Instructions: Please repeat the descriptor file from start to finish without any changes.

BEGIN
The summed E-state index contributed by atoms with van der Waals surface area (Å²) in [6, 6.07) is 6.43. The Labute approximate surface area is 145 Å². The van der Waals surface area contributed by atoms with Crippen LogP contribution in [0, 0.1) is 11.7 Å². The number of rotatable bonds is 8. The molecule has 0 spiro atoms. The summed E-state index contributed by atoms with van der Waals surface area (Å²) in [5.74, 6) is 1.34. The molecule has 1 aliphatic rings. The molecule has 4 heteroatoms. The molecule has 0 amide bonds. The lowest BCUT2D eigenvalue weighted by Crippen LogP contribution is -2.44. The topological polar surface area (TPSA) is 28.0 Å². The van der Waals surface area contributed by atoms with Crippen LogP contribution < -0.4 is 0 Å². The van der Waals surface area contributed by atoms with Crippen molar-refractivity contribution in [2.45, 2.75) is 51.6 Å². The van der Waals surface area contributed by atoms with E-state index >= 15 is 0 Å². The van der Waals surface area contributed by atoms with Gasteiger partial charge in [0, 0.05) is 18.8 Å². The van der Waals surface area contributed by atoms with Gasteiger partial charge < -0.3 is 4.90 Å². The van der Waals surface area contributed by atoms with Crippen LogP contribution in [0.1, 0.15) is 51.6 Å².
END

The summed E-state index contributed by atoms with van der Waals surface area (Å²) in [6, 6.07) is 6.43. The Labute approximate surface area is 145 Å². The van der Waals surface area contributed by atoms with Crippen LogP contribution in [0, 0.1) is 11.7 Å². The number of rotatable bonds is 8. The molecule has 0 spiro atoms. The summed E-state index contributed by atoms with van der Waals surface area (Å²) in [5.74, 6) is 1.34. The molecule has 1 aliphatic rings. The molecule has 4 heteroatoms. The molecule has 0 amide bonds. The lowest BCUT2D eigenvalue weighted by Crippen LogP contribution is -2.44. The topological polar surface area (TPSA) is 28.0 Å². The van der Waals surface area contributed by atoms with Crippen LogP contribution < -0.4 is 0 Å². The van der Waals surface area contributed by atoms with Crippen molar-refractivity contribution in [2.45, 2.75) is 51.6 Å². The van der Waals surface area contributed by atoms with E-state index >= 15 is 0 Å². The van der Waals surface area contributed by atoms with Gasteiger partial charge in [0, 0.05) is 18.8 Å². The van der Waals surface area contributed by atoms with Gasteiger partial charge < -0.3 is 4.90 Å². The van der Waals surface area contributed by atoms with Crippen LogP contribution in [0.1, 0.15) is 51.6 Å².